• Jurisdiction where the business was formed (for foreign entities, the US jurisdiction where the business is registered)
  • Tax identification number, such as an EIN

For each beneficial owner, you’ll need to give the following information:

  • Legal name
  • Birth date
  • Residential or business street address
  • A photo of an acceptable identification document (such as a driver’s license or passport) and the ID number from the document

When you file, you may request a FinCEN identifier, which is a number you can use on future filings with FinCEN rather than submitting the above information again.

Who is considered a beneficial owner?

As mentioned above, a beneficial owner is an individual with either 25% ownership interest in the company or substantial control over the company. The CTA criteria for having “substantial control” are deliberately vague, to account for companies with unconventional leadership structures. According to the CTA, a person is considered to have substantial control if she or he:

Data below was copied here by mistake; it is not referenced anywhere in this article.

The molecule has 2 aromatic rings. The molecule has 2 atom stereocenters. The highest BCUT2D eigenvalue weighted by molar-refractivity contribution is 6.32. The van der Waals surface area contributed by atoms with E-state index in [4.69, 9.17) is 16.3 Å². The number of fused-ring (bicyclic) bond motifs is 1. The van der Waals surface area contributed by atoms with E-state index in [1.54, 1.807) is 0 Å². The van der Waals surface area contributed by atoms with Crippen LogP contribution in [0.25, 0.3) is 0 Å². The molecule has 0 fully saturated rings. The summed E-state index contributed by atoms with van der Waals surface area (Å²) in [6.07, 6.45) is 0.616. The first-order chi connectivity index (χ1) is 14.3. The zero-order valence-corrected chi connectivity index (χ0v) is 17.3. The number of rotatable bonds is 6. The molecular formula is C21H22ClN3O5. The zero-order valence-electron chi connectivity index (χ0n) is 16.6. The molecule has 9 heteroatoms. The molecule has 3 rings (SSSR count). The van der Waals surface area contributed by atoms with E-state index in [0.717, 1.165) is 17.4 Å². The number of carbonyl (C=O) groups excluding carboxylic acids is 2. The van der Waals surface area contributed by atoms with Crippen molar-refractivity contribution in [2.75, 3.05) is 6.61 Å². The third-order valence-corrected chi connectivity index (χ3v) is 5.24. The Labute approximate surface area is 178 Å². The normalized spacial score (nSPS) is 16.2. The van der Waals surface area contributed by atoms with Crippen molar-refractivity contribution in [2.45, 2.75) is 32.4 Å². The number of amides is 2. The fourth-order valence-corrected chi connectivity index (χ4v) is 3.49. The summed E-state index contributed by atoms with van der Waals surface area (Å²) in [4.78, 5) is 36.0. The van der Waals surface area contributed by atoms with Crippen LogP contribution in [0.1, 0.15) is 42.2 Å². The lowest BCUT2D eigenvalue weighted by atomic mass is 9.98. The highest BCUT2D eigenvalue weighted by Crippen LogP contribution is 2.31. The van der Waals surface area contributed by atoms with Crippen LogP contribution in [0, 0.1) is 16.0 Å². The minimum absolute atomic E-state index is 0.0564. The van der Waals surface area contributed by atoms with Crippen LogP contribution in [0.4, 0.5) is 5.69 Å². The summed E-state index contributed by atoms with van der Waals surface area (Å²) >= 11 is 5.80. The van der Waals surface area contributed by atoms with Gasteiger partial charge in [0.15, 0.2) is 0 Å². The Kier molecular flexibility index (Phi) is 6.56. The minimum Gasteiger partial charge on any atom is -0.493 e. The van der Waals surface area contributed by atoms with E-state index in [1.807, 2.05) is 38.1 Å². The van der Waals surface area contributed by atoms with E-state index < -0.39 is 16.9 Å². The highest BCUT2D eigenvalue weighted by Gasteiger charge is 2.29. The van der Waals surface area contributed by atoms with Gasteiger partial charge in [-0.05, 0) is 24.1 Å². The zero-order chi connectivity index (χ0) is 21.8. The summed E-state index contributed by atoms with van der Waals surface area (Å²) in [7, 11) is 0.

• Is a senior officer (such as a CEO, CFO, president, etc.).
  • Has the authority to remove a senior officer or a majority or dominant minority of the board of directors.
  • Directs, determines, or has substantial influence over important decisions within the company.
  • Has any other form of substantial control over the company.

People who are exempt from being reported as beneficial owners include:

  • Minor children. (Parent or guardian information is required instead.)
  • Employees who act in the company only as employees and who are not senior officers.
  • An individual acting as a nominee, intermediary, custodian, or agent for a beneficial owner.
  • An individual who has only a future interest in the company through a right to inheritance.
  • A creditor of the company.

Who can see the information I report?